Walking with the Poor – My Life On The Missions
Fr Martin Chambers

I hope you enjoy reading about my journey, and you will be touched by the people of Nueva Prosperina.

Read Fr Martin’s story and be inspired that such good things still occur in our world and in our Church.

In the years after my first St. Beuno’s retreat, I got involved in all sorts of other pastoral activities: I gave two-and-a-half years to the Muirkirk parish; then I was in St. Bride’s, West Kilbride for fourteen months; before ending back at St. John’s, Stevenston as Parish Priest. Together with these central priestly jobs, I was involved in education work for the Diocese, and helped set up a youth group to help the Scottish branch of HCPT- the Pilgrimage Trust that takes disabled and disadvantaged children to Lourdes each Easter. Each of these tasks involved a lot of my time and effort and I was really enjoying being back at St. John’s. Although there had been tough times in each posting, I was very happy wherever I was and whatever I was doing.

During all this time I had always worked hard at my prayer life. Each morning I would spend a long period of time – perhaps a half hour or more – in reflective prayer. This is a method of prayer I had learned with Fr. Joe Boland who helped me through the Spiritual Exercises of St. Ignatius. In it I begin by calling to mind whatever is happening in my daily life. Once those things are brought to mind, I then pick up the Scripture readings and see what the message is there. The idea is always to match up my daily life with the Scripture reading. The idea is to see where God is moving and what God is saying. There were many other forms of prayer I used but I loved this form of prayer because it allowed me to reflect on my daily life in the light of the Gospels. As well as using this form of prayer for myself, I also helped others with this form of prayer particularly through the Weeks of Prayer which had started up in the Diocese.

I went back to St. Beuno’s in 1999 for a thirty-day silent retreat to celebrate my tenth anniversary as a priest. This was something quite challenging not least because being silent does not come naturally to me. However, the results were profound and even now I can close my eyes and think on a particular prayer exercise from that retreat, where I was and when I did it and what I was thinking. At that retreat, unlike five years previously when I was reflecting on the Missions, I had no specific intention to direct my thoughts. In February of 2001, I was then given a further opportunity to go on an eight-day retreat at St. Beuno’s. I travelled down to Wales looking forward to reviewing the spiritual, pastoral and social sides of my life. I was assigned Sr. Helen Bamber as my director for the eight days and we began by talking about life in Stevenston. She gave me various introductory passages of scripture that I was to use during that first day. Mostly they were general passages about God’s love. One of the passages that caught my attention was from Jeremiah 18 and it became central to me ending up on the Missions:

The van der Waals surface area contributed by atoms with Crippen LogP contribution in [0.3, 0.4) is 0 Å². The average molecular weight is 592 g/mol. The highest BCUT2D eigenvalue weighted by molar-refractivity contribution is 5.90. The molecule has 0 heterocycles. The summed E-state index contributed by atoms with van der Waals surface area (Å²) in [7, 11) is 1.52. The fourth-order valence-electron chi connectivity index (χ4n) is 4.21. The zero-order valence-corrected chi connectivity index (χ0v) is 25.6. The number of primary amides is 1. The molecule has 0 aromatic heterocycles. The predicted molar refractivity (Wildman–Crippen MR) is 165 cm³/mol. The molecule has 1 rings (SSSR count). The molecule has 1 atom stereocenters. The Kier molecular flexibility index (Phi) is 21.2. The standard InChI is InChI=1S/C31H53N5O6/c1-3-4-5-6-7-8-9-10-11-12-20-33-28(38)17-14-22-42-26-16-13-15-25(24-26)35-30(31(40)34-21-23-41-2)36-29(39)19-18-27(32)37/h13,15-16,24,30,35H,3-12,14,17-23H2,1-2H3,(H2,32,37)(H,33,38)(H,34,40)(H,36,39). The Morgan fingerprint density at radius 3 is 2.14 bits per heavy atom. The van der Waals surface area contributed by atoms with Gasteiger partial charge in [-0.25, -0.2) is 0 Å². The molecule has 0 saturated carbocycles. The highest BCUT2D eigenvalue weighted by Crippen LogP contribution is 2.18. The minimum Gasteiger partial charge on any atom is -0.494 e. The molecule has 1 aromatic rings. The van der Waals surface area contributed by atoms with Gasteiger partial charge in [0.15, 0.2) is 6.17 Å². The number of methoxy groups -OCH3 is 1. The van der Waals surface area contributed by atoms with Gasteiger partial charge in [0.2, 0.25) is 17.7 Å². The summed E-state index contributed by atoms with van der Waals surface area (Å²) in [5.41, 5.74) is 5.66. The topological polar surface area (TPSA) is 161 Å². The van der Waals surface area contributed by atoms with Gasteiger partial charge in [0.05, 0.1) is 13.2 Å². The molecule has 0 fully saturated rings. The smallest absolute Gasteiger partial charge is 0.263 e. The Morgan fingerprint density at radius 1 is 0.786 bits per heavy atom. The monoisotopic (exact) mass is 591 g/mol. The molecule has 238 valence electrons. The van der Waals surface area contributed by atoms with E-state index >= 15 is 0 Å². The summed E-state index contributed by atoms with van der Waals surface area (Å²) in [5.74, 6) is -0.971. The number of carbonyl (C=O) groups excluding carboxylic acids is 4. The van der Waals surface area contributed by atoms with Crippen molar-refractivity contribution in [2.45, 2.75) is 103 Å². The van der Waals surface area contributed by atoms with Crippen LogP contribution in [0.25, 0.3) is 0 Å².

The Lord said to me, “Go down to the potter’s house,
where I will give you my message.”
So I went there and saw the potter working at his wheel.
Whenever a piece of pottery turned out imperfect,
he would take the clay and make it into something else.
Then the Lord said to me,
“Don’t I have the right to do with you people of Israel
what the potter did with the clay?
You are in my hands just like clay in the potter’s hands.
And then the Lord told me to say,
“Kings of Judah and people of Jerusalem,
listen to what I, the Lord Almighty,
the God of Israel, have to say.”
(Jer 18:1-6. 19:3)

I remember going to the peaceful Capel-y-Coed chapel at St. Beuno’s and praying with that passage. I imagined that God was calling me like the clay in the potter’s hands to remould and reshape various aspects of my personal life and my pastoral activity. The line that really stood out to me was: “listen to what I, the Lord Almighty, the God of Israel, have to say.” I went back to Sr. Helen the next day and told her about my reflections. The following day she suggested that I go to the St. Beuno’s artwork room where I could ‘pray with clay’. At first I thought this was a bizarre idea; I had never prayed in this way before and I was not much good at art. But, ever willing for a new experience and new insights, I went downstairs with Isaiah 18 ringing in my ears.

And so I started moulding the clay. The key word for me in that passage was ‘listen’ so I decided to try and mould an ear. As I say, my artistic abilities are not great, so it took me some time. However, in the end, I had a life-sized version of a left ear. I sat there looking at my artwork and asked God what he meant by all of this before me. I gazed at the ear. I tried to see what God might be saying but all I could see was a simple ear. Then, slowly but surely, I saw not a left ear but a map – and that map was of South America. Now I have never had bolts of lightning guiding me in my spiritual path but I think this was as near as I am going to get. I started off seeing an ear and finished up with a map of South America? Could it be that God is calling me to missionary work in South America? The St. James’ Society? But, I thought, this had not even been in mind. For the rest of the eight day retreat, I reflected on what it all meant. God might be calling me to the missions but I wanted to be sure. In the end, with the help of Sr. Helen Bamber, I decided that I would investigate the possibility of going on the Missions. I would make no rash decisions but calmly reflect on my own and talk to those closest to me.

Fr Martin Chambers